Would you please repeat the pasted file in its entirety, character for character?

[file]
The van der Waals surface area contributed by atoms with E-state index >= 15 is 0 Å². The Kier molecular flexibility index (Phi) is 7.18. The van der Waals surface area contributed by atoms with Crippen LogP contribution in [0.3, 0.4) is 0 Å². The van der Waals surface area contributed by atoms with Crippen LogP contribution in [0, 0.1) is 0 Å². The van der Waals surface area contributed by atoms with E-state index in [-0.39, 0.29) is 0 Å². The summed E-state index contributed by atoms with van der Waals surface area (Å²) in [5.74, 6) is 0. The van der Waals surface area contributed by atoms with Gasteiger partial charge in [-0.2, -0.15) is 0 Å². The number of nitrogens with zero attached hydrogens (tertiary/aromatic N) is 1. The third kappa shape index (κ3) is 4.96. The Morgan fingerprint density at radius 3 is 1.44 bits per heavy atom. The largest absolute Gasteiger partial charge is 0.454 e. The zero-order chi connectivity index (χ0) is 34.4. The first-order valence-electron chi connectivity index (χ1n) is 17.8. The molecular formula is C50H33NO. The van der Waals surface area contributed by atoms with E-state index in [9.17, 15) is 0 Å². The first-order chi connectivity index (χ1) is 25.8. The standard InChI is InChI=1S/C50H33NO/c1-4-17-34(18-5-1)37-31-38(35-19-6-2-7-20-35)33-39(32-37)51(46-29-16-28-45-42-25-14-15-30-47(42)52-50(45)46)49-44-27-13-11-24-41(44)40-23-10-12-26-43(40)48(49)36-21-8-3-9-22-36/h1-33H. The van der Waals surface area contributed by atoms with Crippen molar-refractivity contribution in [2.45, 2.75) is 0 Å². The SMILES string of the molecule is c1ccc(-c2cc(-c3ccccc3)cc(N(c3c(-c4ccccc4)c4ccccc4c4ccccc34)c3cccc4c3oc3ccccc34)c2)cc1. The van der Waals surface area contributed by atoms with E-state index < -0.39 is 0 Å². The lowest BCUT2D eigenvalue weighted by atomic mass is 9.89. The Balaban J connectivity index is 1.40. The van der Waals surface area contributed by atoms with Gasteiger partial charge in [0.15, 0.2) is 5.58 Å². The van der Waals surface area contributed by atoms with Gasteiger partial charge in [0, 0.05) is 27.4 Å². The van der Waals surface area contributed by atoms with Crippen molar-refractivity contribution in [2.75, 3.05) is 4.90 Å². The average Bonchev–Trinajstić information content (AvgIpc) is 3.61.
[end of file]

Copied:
The van der Waals surface area contributed by atoms with E-state index >= 15 is 0 Å². The Kier molecular flexibility index (Phi) is 7.18. The van der Waals surface area contributed by atoms with Crippen LogP contribution in [0.3, 0.4) is 0 Å². The van der Waals surface area contributed by atoms with Crippen LogP contribution in [0, 0.1) is 0 Å². The van der Waals surface area contributed by atoms with E-state index in [-0.39, 0.29) is 0 Å². The summed E-state index contributed by atoms with van der Waals surface area (Å²) in [5.74, 6) is 0. The van der Waals surface area contributed by atoms with Gasteiger partial charge in [-0.2, -0.15) is 0 Å². The number of nitrogens with zero attached hydrogens (tertiary/aromatic N) is 1. The third kappa shape index (κ3) is 4.96. The Morgan fingerprint density at radius 3 is 1.44 bits per heavy atom. The largest absolute Gasteiger partial charge is 0.454 e. The zero-order chi connectivity index (χ0) is 34.4. The first-order valence-electron chi connectivity index (χ1n) is 17.8. The molecular formula is C50H33NO. The van der Waals surface area contributed by atoms with E-state index in [9.17, 15) is 0 Å². The first-order chi connectivity index (χ1) is 25.8. The standard InChI is InChI=1S/C50H33NO/c1-4-17-34(18-5-1)37-31-38(35-19-6-2-7-20-35)33-39(32-37)51(46-29-16-28-45-42-25-14-15-30-47(42)52-50(45)46)49-44-27-13-11-24-41(44)40-23-10-12-26-43(40)48(49)36-21-8-3-9-22-36/h1-33H. The van der Waals surface area contributed by atoms with Crippen molar-refractivity contribution in [2.45, 2.75) is 0 Å². The SMILES string of the molecule is c1ccc(-c2cc(-c3ccccc3)cc(N(c3c(-c4ccccc4)c4ccccc4c4ccccc34)c3cccc4c3oc3ccccc34)c2)cc1. The van der Waals surface area contributed by atoms with E-state index < -0.39 is 0 Å². The lowest BCUT2D eigenvalue weighted by atomic mass is 9.89. The Balaban J connectivity index is 1.40. The van der Waals surface area contributed by atoms with Gasteiger partial charge in [0.15, 0.2) is 5.58 Å². The van der Waals surface area contributed by atoms with Gasteiger partial charge in [0, 0.05) is 27.4 Å². The van der Waals surface area contributed by atoms with Crippen molar-refractivity contribution in [2.75, 3.05) is 4.90 Å². The average Bonchev–Trinajstić information content (AvgIpc) is 3.61.